[SOLVED] SSD PCIe x4 compatabile or not with my motherboard?

Apr 26, 2019
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The question is 2-fold:
First, I would like to understand what PCIe x4 actually means and also what type of PCIe is it? like 2.0 or 3.0? I couldn't find a straight answer.

Secondly, the question specific to me is that I got this AsRock Z97 Pro 3 motherboard: http://www.asrock.com/mb/Intel/Z97 Pro3/index.asp

I don't quite understand which of the PCIe slots are which and to which one of them I can connect an SSD with PCIe x4 (either NVME or M.2), all I know is that I don't have a specific slot for the M.2 or NVMe. Now in case I'd like to connect a really fast SSD with say 1500+ MB/s - will it work to that speed on my motherboard? Which PCIe would I need to connect it to & also which slot would that be, I have no idea to differentiate between them except that one is for my GPU and that's about it. Thanks for any sort of support guys, black friday already started here and I just got the fever xD.
 

Darkbreeze

Titan
Moderator
x4 relates to the size of the PCI slot, and how many lanes are dedicated to it. A x4 slot will be 1/4 the length of a x16 slot. a x1 slot will be even shorter. None of that has anything to do with what PCI version the slot or device is.

Further, none of that has anything to do with M.2 drives, unless you are using an M.2 to PCI slot adapter, because they install in their own M.2 slot on the motherboard which is often specific to being either SATA, PCI or both, and the PCI part only has to do with the fact that the device uses the PCI bus for data transfer, not that it uses any PCI slots.

Your board, has no M.2 slots at all. Not for SATA nor for PCI type M.2 devices. NVME is a PCI M.2 device.

You MIGHT be able to use an M.2 PCI NVME storage device with that board using an adapter, then installed in one of the PCIe slots on your motherboard, but it is unlikely given the fact that it does not natively support M.2 drives, that you would be able to boot from that device so it would likely need to be a secondary storage device, not for the operating system to be installed on.

Basically, unless you upgrade to a board WITH M.2 onboard, you are better off simply using a standard SATA III drive, and to be honest for most operations the difference in performance is negligible. Only in transfers of large files, and ONLY if you are transferring to another storage device that is just as fast as the one you are transferring from, does the very fast speeds of NVME come into play. For random operations, which is most of what you do on a computer, a regular SATA drive is AS good. Unless you are going to upgrade your whole platform to something newer, it is probably not worth your time to worry about trying to use a PCI drive with your current board.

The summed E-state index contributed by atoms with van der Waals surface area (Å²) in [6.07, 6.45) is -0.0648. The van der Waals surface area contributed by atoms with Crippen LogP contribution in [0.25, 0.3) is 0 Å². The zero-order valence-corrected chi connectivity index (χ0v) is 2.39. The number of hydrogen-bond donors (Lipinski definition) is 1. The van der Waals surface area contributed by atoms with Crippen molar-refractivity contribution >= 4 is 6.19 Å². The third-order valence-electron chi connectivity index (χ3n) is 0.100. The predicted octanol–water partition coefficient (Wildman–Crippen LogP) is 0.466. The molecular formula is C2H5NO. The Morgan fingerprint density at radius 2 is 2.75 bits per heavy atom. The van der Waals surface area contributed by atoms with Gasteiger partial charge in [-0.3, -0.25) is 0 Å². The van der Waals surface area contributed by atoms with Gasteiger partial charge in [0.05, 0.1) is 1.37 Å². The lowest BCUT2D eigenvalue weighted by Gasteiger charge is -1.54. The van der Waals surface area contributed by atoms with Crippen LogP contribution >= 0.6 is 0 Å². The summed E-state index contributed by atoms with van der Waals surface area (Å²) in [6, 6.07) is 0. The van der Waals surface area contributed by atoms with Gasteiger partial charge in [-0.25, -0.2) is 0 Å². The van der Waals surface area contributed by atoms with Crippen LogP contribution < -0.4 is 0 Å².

Darkbreeze

Titan
Moderator
x4 relates to the size of the PCI slot, and how many lanes are dedicated to it. A x4 slot will be 1/4 the length of a x16 slot. a x1 slot will be even shorter. None of that has anything to do with what PCI version the slot or device is.

Further, none of that has anything to do with M.2 drives, unless you are using an M.2 to PCI slot adapter, because they install in their own M.2 slot on the motherboard which is often specific to being either SATA, PCI or both, and the PCI part only has to do with the fact that the device uses the PCI bus for data transfer, not that it uses any PCI slots.

Your board, has no M.2 slots at all. Not for SATA nor for PCI type M.2 devices. NVME is a PCI M.2 device.

You MIGHT be able to use an M.2 PCI NVME storage device with that board using an adapter, then installed in one of the PCIe slots on your motherboard, but it is unlikely given the fact that it does not natively support M.2 drives, that you would be able to boot from that device so it would likely need to be a secondary storage device, not for the operating system to be installed on.

Basically, unless you upgrade to a board WITH M.2 onboard, you are better off simply using a standard SATA III drive, and to be honest for most operations the difference in performance is negligible. Only in transfers of large files, and ONLY if you are transferring to another storage device that is just as fast as the one you are transferring from, does the very fast speeds of NVME come into play. For random operations, which is most of what you do on a computer, a regular SATA drive is AS good. Unless you are going to upgrade your whole platform to something newer, it is probably not worth your time to worry about trying to use a PCI drive with your current board.
 

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